Bad driving penalties already cost 2,190 a license

Here’s a report that will encourage expats to take a taxi or a bus.

Traffic officials report that 2,190 motorists already have lost their right to drive under the new point system.

Those who accumulate 50 points are grounded for two years, under the current traffic code. Some violations penalize a driver for the entire 50 points. These include driving a vehicle in which a child is not strapped into a special seat. That violation also draws a fine of 316,138 colons, about $634.

Motorists also can be hit with 50 points for driving a motorcycle with a child as a passenger if the tot is not wearing a helmet. Passing on a curve draws the same penalties, as does participating in drag races, planned or improvised.

Driving over 120 kph (74.4 mph) draws the same penalties. If the speed is 150 kph (93 mph) or more the penalty is 50 points, a 316,138 fine, the traffic police take the car and the driver is turned over to prosecutors.

Motorists caught driving under the influence with an alcohol content of from .5 to .74 grams per liter of blood suffer the loss of their car and the same fine. Those caught driving with 75 grams or more
in a liter of blood lose their vehicle and face prosecutors and possible jail time.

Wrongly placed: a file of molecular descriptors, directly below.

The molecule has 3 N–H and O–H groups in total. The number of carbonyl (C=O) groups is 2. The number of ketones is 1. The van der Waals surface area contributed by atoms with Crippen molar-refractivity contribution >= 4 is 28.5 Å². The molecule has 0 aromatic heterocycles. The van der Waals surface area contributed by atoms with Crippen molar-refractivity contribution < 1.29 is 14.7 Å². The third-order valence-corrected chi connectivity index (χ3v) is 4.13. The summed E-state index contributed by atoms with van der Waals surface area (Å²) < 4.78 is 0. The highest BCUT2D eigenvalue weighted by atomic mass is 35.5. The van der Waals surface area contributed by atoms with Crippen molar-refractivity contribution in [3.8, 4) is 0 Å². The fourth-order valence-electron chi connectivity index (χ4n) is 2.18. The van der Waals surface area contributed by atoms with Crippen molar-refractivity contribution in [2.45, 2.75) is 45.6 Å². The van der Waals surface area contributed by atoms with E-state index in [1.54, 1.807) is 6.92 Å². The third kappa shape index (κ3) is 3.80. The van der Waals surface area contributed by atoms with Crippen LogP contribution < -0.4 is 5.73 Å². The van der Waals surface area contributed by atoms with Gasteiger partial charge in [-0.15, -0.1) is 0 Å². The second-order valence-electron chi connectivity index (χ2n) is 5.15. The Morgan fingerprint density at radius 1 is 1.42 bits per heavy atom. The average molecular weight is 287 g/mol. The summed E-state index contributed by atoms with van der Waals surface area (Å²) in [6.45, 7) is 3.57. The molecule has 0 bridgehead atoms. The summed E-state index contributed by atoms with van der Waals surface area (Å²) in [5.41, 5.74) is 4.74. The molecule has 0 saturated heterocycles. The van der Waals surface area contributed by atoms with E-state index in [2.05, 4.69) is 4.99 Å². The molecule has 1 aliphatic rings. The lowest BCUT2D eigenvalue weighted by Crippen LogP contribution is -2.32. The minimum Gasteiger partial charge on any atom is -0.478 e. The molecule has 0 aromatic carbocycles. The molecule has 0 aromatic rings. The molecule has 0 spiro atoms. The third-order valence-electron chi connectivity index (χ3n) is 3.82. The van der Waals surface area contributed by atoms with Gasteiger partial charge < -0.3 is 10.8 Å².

These were the warnings issued Tuesday by the Ministerio de Obras Públicas y Transportes. The ministry also reported that 35,456 drivers have accumulated between 10 and 19 points. 13,322 have accumulated between 20 and 29. 2,712 drivers have between 30 and 39, and 1,455 drivers have accumulated at least 40 points but not 50.

Those who have their license pulled because of excessive points also must undergo a reeducation course, according to the law.

Earning points is easy. Failing to wear a seat belt costs an adult driver 20 points. Multiple violations uncovered by police during one traffic stop can run the fine total up to $2,000 or more

The point system has been in effect since last March 1. The ministry said that 199 drivers on average lose their right to drive every month. Some have called the law draconian. Lawmakers have said they want to revise the measure passed by the previous Asamblea Legislativa. But the revisions are buried in committee.

The ministry credited the new law with reducing the highway death toll. Some 287 persons died on the highway in 2010. That was the lowest number since 2005, the ministry said.

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